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South Africans Debate Death Penalty Ban 10 Years Later


South Africa abolished the death penalty 10 years ago, but the debate over whether that was a good idea, continues. The publicity over the execution of Stanley "Tookie" Williams in California is prompting new discussion of the issue.

At a local mall in a suburb of Johannesburg it seemed that most people knew about the Stanley "Tookie" Williams execution. One man said it is an issue that is followed very closely by most South Africans given their country's violent past.

Johanne, 46, is torn over whether the death penalty in his country should be reinstated, after executions were abolished 10-years ago.

"It is difficult to say, having been a soldier in the army myself," he said. "Death has never been something that can pay for the wrongs of someone else."

But when asked how he would feel about the death penalty if a member of his family were a victim of a violent crime, Johanne hesitated before answering.

"One can only make a proper judgment or proper assessment if you are caught in that situation," he noted.

After South Africa's landmark election in 1994, the Constitutional Court abolished the death penalty.

While most believed that a move from an authoritarian repressive regime to a human rights based system was a step in the right direction, South Africans still faced burgeoning violent crime. Organized crime found fertile ground and violent crime flourished in the first few years of the new democracy.

But as Amanda Dissel of the Center for the Study of Violence and Reconciliation notes, violent crimes have decreased in the past 10 years.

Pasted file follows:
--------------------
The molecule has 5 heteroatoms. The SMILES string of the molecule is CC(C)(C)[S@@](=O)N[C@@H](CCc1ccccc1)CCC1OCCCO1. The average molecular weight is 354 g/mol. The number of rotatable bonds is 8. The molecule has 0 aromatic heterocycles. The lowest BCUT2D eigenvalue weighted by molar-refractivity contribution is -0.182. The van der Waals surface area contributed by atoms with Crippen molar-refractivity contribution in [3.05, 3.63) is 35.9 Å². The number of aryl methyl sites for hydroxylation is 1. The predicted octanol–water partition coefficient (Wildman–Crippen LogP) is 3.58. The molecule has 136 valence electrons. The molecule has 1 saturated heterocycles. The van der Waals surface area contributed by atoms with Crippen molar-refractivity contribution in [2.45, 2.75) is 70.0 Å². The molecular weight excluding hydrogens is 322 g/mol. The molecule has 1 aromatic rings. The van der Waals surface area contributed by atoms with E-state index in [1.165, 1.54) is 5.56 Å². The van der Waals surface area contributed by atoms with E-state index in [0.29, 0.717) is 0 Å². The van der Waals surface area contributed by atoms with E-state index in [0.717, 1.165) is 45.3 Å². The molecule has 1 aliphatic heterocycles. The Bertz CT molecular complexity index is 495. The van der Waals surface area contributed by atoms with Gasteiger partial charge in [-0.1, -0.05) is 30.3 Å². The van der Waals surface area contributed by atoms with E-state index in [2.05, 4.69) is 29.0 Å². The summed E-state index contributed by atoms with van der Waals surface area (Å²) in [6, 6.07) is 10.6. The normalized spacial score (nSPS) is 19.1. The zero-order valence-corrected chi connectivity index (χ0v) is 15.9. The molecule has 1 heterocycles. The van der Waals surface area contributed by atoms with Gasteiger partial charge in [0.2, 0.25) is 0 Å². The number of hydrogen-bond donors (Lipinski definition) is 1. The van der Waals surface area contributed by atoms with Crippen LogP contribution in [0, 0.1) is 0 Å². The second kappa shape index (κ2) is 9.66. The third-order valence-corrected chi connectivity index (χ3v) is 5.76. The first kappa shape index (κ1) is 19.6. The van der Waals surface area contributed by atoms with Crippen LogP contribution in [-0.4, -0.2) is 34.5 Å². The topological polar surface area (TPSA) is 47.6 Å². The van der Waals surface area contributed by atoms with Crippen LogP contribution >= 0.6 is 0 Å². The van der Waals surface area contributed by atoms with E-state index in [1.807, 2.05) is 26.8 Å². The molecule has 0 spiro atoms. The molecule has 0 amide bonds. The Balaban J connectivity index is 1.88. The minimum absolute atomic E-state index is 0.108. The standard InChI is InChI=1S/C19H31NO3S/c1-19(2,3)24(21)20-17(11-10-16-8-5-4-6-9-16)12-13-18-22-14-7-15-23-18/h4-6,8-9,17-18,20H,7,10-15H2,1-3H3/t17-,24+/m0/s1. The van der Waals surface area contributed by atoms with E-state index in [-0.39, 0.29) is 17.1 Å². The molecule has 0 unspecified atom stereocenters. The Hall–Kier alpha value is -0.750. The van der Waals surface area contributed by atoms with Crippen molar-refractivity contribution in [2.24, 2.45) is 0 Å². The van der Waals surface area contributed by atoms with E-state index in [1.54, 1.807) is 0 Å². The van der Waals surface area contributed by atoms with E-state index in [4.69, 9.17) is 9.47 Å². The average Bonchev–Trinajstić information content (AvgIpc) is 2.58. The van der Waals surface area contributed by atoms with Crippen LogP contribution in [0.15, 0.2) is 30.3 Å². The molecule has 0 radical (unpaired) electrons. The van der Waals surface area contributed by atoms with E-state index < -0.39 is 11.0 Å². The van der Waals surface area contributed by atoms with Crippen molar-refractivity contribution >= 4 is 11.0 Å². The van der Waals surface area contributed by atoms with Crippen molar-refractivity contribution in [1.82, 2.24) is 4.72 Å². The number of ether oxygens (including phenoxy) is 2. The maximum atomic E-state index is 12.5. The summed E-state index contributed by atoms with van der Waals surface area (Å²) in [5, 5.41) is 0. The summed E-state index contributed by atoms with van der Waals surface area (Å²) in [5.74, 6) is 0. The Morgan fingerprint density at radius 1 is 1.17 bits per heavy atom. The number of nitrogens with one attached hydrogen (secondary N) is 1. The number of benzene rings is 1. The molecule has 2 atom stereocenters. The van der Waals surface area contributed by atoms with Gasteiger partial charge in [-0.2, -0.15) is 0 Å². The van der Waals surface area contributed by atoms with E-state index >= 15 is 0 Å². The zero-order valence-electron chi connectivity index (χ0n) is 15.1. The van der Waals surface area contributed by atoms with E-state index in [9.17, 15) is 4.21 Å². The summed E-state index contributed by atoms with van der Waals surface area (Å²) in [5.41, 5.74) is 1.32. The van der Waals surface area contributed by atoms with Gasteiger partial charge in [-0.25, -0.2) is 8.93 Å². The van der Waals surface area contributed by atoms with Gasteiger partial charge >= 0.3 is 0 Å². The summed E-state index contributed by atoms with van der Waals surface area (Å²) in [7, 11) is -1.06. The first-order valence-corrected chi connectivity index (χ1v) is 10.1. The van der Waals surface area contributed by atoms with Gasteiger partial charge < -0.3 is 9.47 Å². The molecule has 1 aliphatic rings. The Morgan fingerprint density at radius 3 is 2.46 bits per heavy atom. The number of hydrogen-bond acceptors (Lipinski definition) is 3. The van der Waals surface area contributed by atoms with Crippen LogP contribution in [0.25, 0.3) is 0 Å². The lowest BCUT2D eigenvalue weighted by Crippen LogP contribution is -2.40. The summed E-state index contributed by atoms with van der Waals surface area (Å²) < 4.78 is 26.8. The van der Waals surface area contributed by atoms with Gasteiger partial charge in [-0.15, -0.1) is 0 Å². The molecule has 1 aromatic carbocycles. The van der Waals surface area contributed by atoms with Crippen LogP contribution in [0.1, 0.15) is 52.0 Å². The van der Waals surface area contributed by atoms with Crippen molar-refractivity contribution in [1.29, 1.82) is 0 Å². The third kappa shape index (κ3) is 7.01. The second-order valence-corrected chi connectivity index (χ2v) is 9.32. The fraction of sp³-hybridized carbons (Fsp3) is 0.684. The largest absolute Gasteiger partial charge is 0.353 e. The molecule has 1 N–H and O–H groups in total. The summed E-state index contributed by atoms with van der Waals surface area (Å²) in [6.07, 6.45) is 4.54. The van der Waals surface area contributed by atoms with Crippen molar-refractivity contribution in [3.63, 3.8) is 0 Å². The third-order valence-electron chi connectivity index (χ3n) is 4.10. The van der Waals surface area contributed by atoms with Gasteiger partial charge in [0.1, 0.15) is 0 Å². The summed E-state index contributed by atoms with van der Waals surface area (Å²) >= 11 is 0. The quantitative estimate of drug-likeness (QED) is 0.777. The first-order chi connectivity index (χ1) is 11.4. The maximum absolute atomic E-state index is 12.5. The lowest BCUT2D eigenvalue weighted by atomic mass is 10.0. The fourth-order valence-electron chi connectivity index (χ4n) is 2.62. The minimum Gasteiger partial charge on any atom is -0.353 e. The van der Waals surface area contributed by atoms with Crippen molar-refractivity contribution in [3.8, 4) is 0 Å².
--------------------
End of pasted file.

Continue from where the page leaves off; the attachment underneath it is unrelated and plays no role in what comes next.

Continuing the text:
"The most of the serious offenses have gone down," she said. "Crimes like murder have been reduced from about 25,000 to 19,000 this year."

Despite the decrease, some South Africans still live with fear.

Rudy, 21, is a student in Johannesburg. He says the level of rape and murder is too high in South Africa and he lives in fear on a daily basis, and therefore, the death penalty needs to be reinstated to deter these violent crimes.

"It worked in the past. I think it will work again," said Mr. Rudy.

But, Malusi, 34, disagrees. He called the death penalty very barbaric and cruel.

"I will not say criminals must not be punished, there must be harsh punishments," he said. "There are so many things that they can do, the government, to get people to pay back for their deeds, and they can rehabilitate them."

There have been no recent surveys indicating how many South Africans favor the death penalty, the Center for the Study of Violence and Reconciliations Amanda Dissel says that people in South Africa tend to demand severe forms of justice.

But, she points out, a recent survey by the Institute for Security Studies found that if respondents were given the details of a particular crime, they were more likely to be more lenient on the offender.

"So they were more likely to take into account the various factors of the crime, the nature of the circumstances of the criminal and the extent of harm etc, when they made those decisions," she added.

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